Convenience Coffee - The difference between Pods and Capsules
- 7 July 2014
- Ange Spori
What are Coffee Pods?
Anyone interested in the very best and freshest espresso with the greatest variety of choice at the most reasonable cost should forget about pods, capsules or pads and learn to use a conventional home espresso machine and grinder. But for those of you out there who want a ‘quick fix’ there are a great many options available.
It is no surprise to us that with the range of products and machines on the market that there is some confusion when it comes to the ‘single serve’ options. This form of coffee making is also known as ‘portion control’. Brewing coffee at home has never been easier - with much of the mess and hassle taken out of the equation with the use of pods & capsules, but for the novice the terminology can be a little daunting. If you are looking at these options there are a few things to consider...
The single serve espresso machine is as a general rule designed to take just the one style of pod, capsule, or pad. There are a few in the market that can be adapted. With the adaptation option you have more choice, especially if later you decide you want to learn how to extract grinds and ditch the single serves.
The standard ESE (Easy Serving Espresso) paper pod. A standardized 7 grams of ground espresso is compressed inside a two sided disk shaped paper pod. Think of a puffy teabag on steroids. To use these pods you will need a machine that is either specifically designed for ESE pods, or a conventional machine that is versatile – meaning it can use both grinds or ESE pods.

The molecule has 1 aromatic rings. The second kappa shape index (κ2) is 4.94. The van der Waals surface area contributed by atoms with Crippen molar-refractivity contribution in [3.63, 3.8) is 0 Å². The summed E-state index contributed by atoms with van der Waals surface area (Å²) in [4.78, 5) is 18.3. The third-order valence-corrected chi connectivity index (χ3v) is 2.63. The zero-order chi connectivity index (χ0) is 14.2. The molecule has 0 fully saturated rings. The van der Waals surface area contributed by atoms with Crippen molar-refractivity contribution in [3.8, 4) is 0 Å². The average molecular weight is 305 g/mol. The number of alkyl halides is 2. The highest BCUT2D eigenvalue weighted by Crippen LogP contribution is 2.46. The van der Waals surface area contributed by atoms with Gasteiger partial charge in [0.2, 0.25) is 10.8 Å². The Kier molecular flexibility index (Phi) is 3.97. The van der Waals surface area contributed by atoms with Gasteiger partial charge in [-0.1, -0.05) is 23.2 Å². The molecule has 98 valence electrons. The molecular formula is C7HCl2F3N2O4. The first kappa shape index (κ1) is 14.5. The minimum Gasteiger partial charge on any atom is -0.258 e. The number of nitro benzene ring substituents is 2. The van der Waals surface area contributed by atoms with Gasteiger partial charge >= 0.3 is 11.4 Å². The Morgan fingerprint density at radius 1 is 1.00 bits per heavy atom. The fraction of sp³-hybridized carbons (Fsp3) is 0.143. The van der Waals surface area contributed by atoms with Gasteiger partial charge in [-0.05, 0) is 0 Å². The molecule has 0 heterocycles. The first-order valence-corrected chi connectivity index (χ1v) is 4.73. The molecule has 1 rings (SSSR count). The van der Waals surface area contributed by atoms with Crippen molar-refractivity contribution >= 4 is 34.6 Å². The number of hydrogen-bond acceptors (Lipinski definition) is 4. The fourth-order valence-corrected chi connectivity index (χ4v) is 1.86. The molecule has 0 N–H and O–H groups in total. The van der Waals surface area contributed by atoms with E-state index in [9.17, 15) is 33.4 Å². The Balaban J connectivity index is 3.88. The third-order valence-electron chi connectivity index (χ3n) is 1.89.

There are machines that take a ‘double’ pod and the concept is exactly the same although pod is packed with 14 grams of coffee and is slightly larger in diameter and thickness to the single pod.
Most of us think George Clooney when we think of capsules, but this is where it gets tricky. George is Nespresso, and Nespresso is not the only capsule on the market.
Capsules are the same concept as pods in that they are pre packaged, measured doses of coffee. They are contained within a ‘capsule’ that once used you must dispose of. This capsule may be made from Aluminum or Plastic, and has a foil top. The capsule market is fairly swamped with choice, but you need to be careful with your choice. Not all capsules fit all capsule machines.
This is not a huge market here and the supply of Pads in New Zealand is very limited. Senseo is probably the best known of these and as with the capsules they are designed to fit into certain machines. Philips or Russell Hobbs are the ones that spring to mind here. The pad is bigger than a pod, but made with the same amount of coffee, and not packed as tightly. Basically the coffee tends to flop around slightly between the paper and the end result is more of a weaker American type of coffee.
Supermarkets are now starting to catch on to the ‘portion control’ system of coffee and are slowly putting these options on their shelves alongside the traditional bags of ground coffee and beans. Regardless of which system you have the choice is growing in New Zealand and looks intent to stay growing. Our online shop has all options covered from beans to portion control. If you still have questions or are looking for more information on anything relating to coffee, please contact us for help or advice.